Also remember that, like people arguing usually has more to do with them than even what they're arguing about. I don't argue with people very often unless I'm in a bad spot if I'm insecure or. I've been bottling up my feelings, that's when I cause arguments. If I have all of that in check, I'm having respectful conversations, not arguments. Never feel like it's your fault. Somebody said, do you ever imagine them getting back together, I don't like if it if I don't want it to happen, like I, I don't think that that would be good.
I like them as divorce. I've only known them as divorce. I don't see them getting back together and I don't want them to get back together. They are amazing parents. They're extremely compatible as parents, like, unbelievably compatible. But as for a relationship, I don't think that they work well together, I don't think that their personalities mesh and I don't think that they need the same things out of a relationship. My dad is an artist. He likes having his freedom.
He likes doing his own thing. My mom is like more of a homebody.
She likes somebody that, you know, likes to just watch fun shows and movies with her when she's done with her work. They don't have the same interests, you know what I mean? They don't have the same. Day to day kind of routine, the same things don't necessarily excite them. The only thing that they really have in common is me. And and that is great because they're amazing at that. And, you know, we have fun conversations.
I think my parents and I all like have similar views on the world and stuff so we can have amazing conversations with the three of us about that shit. But I think on a day to day basis, they aren't compatible. And so. Yeah. I don't see them getting back together. Are you happy, somebody asked, are you happy that they split up? Yes, I kind of already said that, but I just wanted to make it clear.
Why are you scratching on the door? Stop, stop. Somebody said, my parents divorced when I was seven, and sometimes I go into a spiral and think of how different life would have been if they never did, does that ever happen to you?
You know, weirdly, no, I feel like because I was so young and it's so like all I ever know, that I can't even comprehend them being married.
So I don't really spiral about it too often or at all, but. I also feel like because it's out of my control, I try my best not to think about what could have been because it yes, it could have been, but it didn't.
So what's the point of, you know. I just can't even comprehend what it would have been like, so I think my imagination can't even go there. But I think that, you know. Remembering to stay present and not to dwell on what could have been is one of the most important things that you can do in your life and focusing on now and focusing on what's going on right in front of you, I think is the most important thing that you can do for yourself and your mental health.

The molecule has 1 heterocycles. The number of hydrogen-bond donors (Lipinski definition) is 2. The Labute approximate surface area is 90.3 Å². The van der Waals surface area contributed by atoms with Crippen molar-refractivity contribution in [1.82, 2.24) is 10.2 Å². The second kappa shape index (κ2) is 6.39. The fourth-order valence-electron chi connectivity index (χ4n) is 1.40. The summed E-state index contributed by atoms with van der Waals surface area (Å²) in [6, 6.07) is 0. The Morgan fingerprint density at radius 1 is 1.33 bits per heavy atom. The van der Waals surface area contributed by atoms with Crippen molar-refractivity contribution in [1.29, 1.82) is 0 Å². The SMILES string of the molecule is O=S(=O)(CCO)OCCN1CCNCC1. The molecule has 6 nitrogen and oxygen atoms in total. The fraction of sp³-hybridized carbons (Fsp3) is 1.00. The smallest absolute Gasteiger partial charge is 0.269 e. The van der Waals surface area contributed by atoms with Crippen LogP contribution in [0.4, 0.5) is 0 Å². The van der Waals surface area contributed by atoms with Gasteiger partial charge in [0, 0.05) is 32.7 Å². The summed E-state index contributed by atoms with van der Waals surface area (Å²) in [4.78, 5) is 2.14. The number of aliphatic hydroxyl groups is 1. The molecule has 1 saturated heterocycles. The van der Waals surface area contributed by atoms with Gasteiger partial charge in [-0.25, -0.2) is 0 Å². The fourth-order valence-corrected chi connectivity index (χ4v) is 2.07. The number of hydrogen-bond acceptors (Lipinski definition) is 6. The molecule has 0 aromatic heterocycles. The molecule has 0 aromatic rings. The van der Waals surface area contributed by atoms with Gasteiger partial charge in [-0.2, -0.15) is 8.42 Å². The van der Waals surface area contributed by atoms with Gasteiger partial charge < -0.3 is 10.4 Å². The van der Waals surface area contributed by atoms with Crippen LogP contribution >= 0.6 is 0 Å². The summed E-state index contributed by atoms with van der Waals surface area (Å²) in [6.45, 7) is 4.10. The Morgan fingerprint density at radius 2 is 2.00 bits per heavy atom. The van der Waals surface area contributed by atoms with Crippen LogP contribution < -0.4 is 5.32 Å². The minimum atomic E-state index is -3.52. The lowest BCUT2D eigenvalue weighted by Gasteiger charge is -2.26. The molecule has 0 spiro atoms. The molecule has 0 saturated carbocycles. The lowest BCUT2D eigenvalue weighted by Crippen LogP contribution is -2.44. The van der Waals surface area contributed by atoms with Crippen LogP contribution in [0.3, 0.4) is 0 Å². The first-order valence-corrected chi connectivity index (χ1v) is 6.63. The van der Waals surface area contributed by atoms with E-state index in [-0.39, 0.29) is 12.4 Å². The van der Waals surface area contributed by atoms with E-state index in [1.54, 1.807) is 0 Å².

And so try your best not to think about that because there's nothing that you can gain from it. There's nothing positive that can come from it. It's not constructive. And in it's out of your control. Somebody said, how do you feel like your divorce has affected you and your relationships? OK, this is a kicker, I'm like sitting up for this one. It's definitely affected me a lot for a lot of reasons, I think. No one I date with the with the hope of dating long term, for one, I crave long term relationships, not short term.
So like, if anything I feel like is going to be short term, I'm out immediately. I just don't even want to do it. And I think that that's because I crave the stability of a long term relationship, because I feel like I didn't have that growing up.
So I want that in my life.
I like the idea of having stability or whatever in a relationship and having it be long term. I also think that I. I love whenever I'm dating a guy, I love them. I'm very all in because. And even if I don't show it necessarily. I'm very all in because I want to make it work as well as I fucking can and not be a quitter because.
Like, I will do anything in my power to keep a relationship going, even if it's not good, because I don't want.
To fail and I don't want. Like every time a relationship fails for me. It further proves in my mind that, like marriage in love is like impossible because I think that my parents getting divorced and me never seeing my parents in love made me kind of believe in a way growing up that, like, love wasn't even real and that like.
I had never seen it before. There was no like example for me, so I just had a hard time understanding how it was possible to love somebody forever because I'd never seen it. So every time I date a guy and it doesn't work out, I think it hits me a lot harder because it just. It further proves to me that. Love doesn't exist, but at the same time, that's not the right way to look at it, like you're going to date so many guys before you find the guy that you're going to date.